Amid the excitement of this cyclical recovery, equity investors continue to focus on entirely the wrong thing. It is cash revenue growth that is relevant for profits, not volumes. Hence when we see that Japanese core CPI inflation suffered a record 2.4% decline in August, it emphasizes that we should forget volumes and look at values. Volumes are a red herring that are misleading investors into a frenzy of excess optimism. One of the reddest of red herrings was the recent Australian GDP data. Real GDP rose a surprisingly robust 0.6% QoQ in Q2 after a rise of 0.4% in Q1 and a single quarter decline of 0.7% in Q4 2008. Unsurprisingly equity investors liked this data. Yet less attention was paid to the fact that nominal GDP declined 1.5% in Q2 after a decline of 0.6% in Q1 and a decline of 0.1% in Q4 2008 (see chart below)!
In cash terms, Australian GDP is getting worse sequentially, not getting better. One last comparison worth considering: in Q3 2008 Australian nominal GDP peaked out at a 11% yoy rate and on the most recent data that had slowed to 0.9% yoy - a heady slide indeed (by way of comparison real GDP slowed from 2.4% yoy in Q3 2008 to 0.6% in Q2 this year). Investors should not be reassured by the minor 1.8 percentage point (pp) slowdown in yoy volume growth over this period. Instead, they should panic at the 10pp loss in cash GDP growth.
At this point it is passe to discuss green shoots. An early term coined to fantasize about a quick V-shaped recovery, has since been eradicated due to the ongoing concurrent data presentations that highlight on one hand an employment picture that keeps getting worse (over and above expectations, see today's number) and on the other hand stimulus funding trickling down into the economy. In a sense, Obama has bet the house, farm, and generations of unmanageable interest payments, that the second will overtake the first eventually, and that consumers will look beyond the fact that tomorrow they may be out of a job and get back to using their credit cards as the only real driver of the U.S. economy.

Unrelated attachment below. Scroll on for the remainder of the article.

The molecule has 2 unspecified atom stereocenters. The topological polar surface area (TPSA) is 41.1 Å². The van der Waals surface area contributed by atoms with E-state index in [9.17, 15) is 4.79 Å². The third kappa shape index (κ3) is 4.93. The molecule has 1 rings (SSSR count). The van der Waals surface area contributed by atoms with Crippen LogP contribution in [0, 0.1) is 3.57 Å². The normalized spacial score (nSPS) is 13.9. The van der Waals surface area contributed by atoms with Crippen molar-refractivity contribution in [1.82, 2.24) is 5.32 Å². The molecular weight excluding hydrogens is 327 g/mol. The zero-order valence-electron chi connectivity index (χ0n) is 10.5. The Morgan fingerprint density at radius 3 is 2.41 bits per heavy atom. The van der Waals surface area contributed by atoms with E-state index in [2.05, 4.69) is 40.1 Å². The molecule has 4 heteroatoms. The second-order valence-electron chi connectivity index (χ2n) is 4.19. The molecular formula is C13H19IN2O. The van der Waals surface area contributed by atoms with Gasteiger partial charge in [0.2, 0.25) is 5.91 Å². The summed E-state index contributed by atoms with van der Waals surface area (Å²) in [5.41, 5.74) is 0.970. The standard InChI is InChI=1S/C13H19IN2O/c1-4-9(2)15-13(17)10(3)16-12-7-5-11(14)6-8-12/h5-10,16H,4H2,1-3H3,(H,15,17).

Yet all factual signs point to a continued divergence between cash in (government) and cash out (everyone else) in the US, and by implication, global economy. Layer on top the fact that global trade has been decimated and that currency imbalances will make it prohibitive for natural flows to resume (US core importer, everyone else exporters), courtesy of a worthless dollar, and if you were to remove your rose-colored glasses for a second, you will see why even in the face of a 55% rally in the stock market, strategists and economists (not David Bianco mind you, we mean objective, unconflicted ones) continue their bearish stance on the economy. Because unless you truly believe that the stock market is its own isolated bubble, which many do, at some point cash from assets will have to support equity and debt valuations. And once the government cash funding vacuum pops, the market-economy divergence will also collapse. At that point, every dollar used by the government via stimulus and Federal Reserve pumps will have an equal and opposite effect on stocks, thereby throwing America not just into a debt funding crisis, but a complete economic and capital market tailspin. Alas, it appears impossible to prevent this, as the administration and the Federal Reserve Chairman are dead set on executing their inherently flawed experiment...and the American middle class.